Book Review: Velotopia

Author: Steven Fleming (nai010 publishers, 2017)

“No one would say Le Corbusier’s Plan Voisin did good for the world, but we can learn so much from his logical process. If Le Corbusier were alive now, grappling with the problems that face us (and if his sponsor wasn’t the car maker Voisin but a bicycle brand), what new vision for cities would he devise?” – Steven Fleming 

If bicycle advocates suffer from one major flaw, it’s incrementalism; that is, the willingness of planners, politicians, and policy makers to celebrate meager (and often meaningless) strips of asphalt and paint as victories in the battle to reclaim our cities from the automobile.

In truth, the vast majority of the first world chooses to get around by motor vehicle because it has been made convenient and comfortable by a half-century of car-centric development. And any successful efforts to get large numbers of people out of their cars and onto bikes will require a seismic paradigm shift, away from built environments that are polluting, congested, and obesogenic by design.

Enter Dr. Steven Fleming, an Australian architect, consultant, and author of the 2012 book Cyclespace, who suffers from no such nearsightedness. Fleming argues that not only the fate of our cities rests on shifting from a place for driving to one for cycling, but also – with over 5 billion occupants of developing nations striving to motorize in the coming century – so does the fate of our planet.

Such is the premise of Fleming’s bold new manifesto, Velotopia, which urges planners to think even bigger about the role the humble bicycle can play in the growth of our cities. It rethinks the urban fabric from the ground up, with the cyclist’s speed and scale the primary consideration in the design of buildings, streetscapes, and public spaces. It is as ambitious and uncompromising as Howard’s Garden City, Corbusier’s Radiant City, or Wright’s Broadacre City, only shaped to a human scale.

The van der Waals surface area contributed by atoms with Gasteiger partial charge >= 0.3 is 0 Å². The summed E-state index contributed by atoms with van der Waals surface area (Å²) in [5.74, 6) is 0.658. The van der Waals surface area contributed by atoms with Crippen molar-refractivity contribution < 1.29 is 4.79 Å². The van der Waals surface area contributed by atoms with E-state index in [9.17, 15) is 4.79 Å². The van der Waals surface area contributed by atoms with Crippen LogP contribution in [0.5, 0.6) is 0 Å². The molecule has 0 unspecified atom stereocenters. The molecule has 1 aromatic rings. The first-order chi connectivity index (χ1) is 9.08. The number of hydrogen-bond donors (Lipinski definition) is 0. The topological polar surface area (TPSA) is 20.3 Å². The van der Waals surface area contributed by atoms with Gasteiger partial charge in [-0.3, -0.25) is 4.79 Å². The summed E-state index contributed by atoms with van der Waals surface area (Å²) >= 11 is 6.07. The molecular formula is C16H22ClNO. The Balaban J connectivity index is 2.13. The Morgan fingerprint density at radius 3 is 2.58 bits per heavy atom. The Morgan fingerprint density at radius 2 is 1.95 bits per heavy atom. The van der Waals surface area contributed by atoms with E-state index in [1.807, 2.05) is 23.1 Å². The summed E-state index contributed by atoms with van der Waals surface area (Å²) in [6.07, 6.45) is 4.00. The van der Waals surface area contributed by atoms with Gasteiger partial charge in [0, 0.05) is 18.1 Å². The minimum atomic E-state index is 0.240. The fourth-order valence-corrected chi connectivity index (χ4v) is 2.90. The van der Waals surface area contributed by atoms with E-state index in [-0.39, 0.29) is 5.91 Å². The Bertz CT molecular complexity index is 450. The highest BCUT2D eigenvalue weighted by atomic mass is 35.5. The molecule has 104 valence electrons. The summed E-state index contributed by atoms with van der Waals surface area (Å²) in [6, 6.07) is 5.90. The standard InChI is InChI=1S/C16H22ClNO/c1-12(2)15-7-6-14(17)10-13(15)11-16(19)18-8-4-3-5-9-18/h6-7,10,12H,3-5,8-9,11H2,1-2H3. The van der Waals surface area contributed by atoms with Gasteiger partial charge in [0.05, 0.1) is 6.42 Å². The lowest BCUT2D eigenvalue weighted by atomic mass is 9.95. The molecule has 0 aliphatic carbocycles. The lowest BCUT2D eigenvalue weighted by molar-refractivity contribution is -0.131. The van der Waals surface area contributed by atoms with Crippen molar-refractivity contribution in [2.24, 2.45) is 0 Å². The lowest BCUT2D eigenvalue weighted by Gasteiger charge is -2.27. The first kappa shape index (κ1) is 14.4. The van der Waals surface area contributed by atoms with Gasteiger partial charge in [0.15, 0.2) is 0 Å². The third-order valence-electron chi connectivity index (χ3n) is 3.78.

Fleming envisions Velotopia as a purpose-built bicycling city; not just a place where cyclists are accommodated (the latter of which is true even in urban cycling “utopias” such as Copenhagen and Amsterdam). All aspects of day-to-day life—home, work, retail, and recreation—are readily accessible on two wheels. Apartment dwellers can roll directly up to their front door via a specifically designed hallway and elevator, and then unpack a load of groceries directly into their kitchen, having picked them up in the aisles of the shop on the way home.

At the centre of the book is a protagonist: a hypothetical mother pedalling her child around in a cargo bike. Through her eyes and her priorities, every proposal must be carefully considered and evaluated, particularly her health, safety, money, and time.

Through these four metrics, and a series of real-life case studies in places such as New York, Copenhagen, and Sydney, Fleming summarizes the key ingredients for the Velotopia recipe: a circular city 15 km in diameter, consisting of high-density housing over a permeable ground plane (with most cars and their traffic lights removed, and remaining “essential” vehicles limited to 15 km/hr), and clusters of offices and shops organized around spiralling ramps. Within such a setting, the bicycle becomes the healthiest, safest, cheapest, and fastest way to get around town, and is chosen as the primary means of transportation for 90% of the population.

“In setting the stage for this book, we considered the need for a sustainable model of urban development that the world’s richest 2 billion would choose out of self-interest and in so doing inspire 5 billion more with
 an alternative to car-centric cities,“ Fleming concludes. While we have seen flashes of this brave thinking in isolation—think Bjarke Ingels’ Danish Pavilion, 8 House, or Malmö’s Bicycle House—these “one off” projects won’t be enough to turn the tide. City builders need to start thinking beyond the curb, at a scale and a scope that allows “… the world’s richest (now driving) and poorest (just walking) to meet in the middle (all cycling).”

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For more information on Velotopia, visit the nai010 website.

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Chris Bruntlett is the co-founder of Modacity, a communications and marketing firm focused on inspiring healthier, happier, simpler forms of urban mobility through words, photography, and film.

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